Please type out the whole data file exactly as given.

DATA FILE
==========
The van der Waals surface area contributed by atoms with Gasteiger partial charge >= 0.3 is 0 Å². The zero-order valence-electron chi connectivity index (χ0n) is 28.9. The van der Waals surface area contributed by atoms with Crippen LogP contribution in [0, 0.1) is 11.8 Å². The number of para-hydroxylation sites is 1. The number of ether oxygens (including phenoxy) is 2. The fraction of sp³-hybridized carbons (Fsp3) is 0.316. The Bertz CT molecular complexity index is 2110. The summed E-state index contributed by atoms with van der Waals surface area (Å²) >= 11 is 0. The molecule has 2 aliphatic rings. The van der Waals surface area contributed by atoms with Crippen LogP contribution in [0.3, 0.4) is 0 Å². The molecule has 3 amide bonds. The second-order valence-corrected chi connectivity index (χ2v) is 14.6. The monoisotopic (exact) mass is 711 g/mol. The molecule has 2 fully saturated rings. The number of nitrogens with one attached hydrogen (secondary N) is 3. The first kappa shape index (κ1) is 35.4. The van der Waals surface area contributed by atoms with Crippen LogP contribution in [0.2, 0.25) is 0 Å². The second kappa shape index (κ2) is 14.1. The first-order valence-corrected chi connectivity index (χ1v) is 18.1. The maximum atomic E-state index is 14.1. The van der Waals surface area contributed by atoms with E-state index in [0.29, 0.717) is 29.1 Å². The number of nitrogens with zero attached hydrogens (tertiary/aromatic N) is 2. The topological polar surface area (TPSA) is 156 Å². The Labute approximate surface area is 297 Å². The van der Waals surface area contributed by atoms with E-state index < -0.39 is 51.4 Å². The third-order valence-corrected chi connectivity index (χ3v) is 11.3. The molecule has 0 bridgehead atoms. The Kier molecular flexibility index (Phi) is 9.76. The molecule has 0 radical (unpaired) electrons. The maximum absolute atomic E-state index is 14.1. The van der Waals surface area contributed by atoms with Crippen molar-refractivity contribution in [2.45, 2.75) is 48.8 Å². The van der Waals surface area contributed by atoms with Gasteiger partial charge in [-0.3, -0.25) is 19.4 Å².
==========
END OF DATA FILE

The van der Waals surface area contributed by atoms with Gasteiger partial charge >= 0.3 is 0 Å². The zero-order valence-electron chi connectivity index (χ0n) is 28.9. The van der Waals surface area contributed by atoms with Crippen LogP contribution in [0, 0.1) is 11.8 Å². The number of para-hydroxylation sites is 1. The number of ether oxygens (including phenoxy) is 2. The fraction of sp³-hybridized carbons (Fsp3) is 0.316. The Bertz CT molecular complexity index is 2110. The summed E-state index contributed by atoms with van der Waals surface area (Å²) >= 11 is 0. The molecule has 2 aliphatic rings. The van der Waals surface area contributed by atoms with Crippen LogP contribution in [0.3, 0.4) is 0 Å². The molecule has 3 amide bonds. The second-order valence-corrected chi connectivity index (χ2v) is 14.6. The monoisotopic (exact) mass is 711 g/mol. The molecule has 2 fully saturated rings. The number of nitrogens with one attached hydrogen (secondary N) is 3. The first kappa shape index (κ1) is 35.4. The van der Waals surface area contributed by atoms with Crippen LogP contribution in [0.2, 0.25) is 0 Å². The second kappa shape index (κ2) is 14.1. The first-order valence-corrected chi connectivity index (χ1v) is 18.1. The maximum atomic E-state index is 14.1. The van der Waals surface area contributed by atoms with E-state index in [0.29, 0.717) is 29.1 Å². The number of nitrogens with zero attached hydrogens (tertiary/aromatic N) is 2. The topological polar surface area (TPSA) is 156 Å². The Labute approximate surface area is 297 Å². The van der Waals surface area contributed by atoms with E-state index < -0.39 is 51.4 Å². The third-order valence-corrected chi connectivity index (χ3v) is 11.3. The molecule has 0 bridgehead atoms. The Kier molecular flexibility index (Phi) is 9.76. The molecule has 0 radical (unpaired) electrons. The maximum absolute atomic E-state index is 14.1. The van der Waals surface area contributed by atoms with Crippen molar-refractivity contribution in [2.45, 2.75) is 48.8 Å². The van der Waals surface area contributed by atoms with Gasteiger partial charge in [-0.3, -0.25) is 19.4 Å².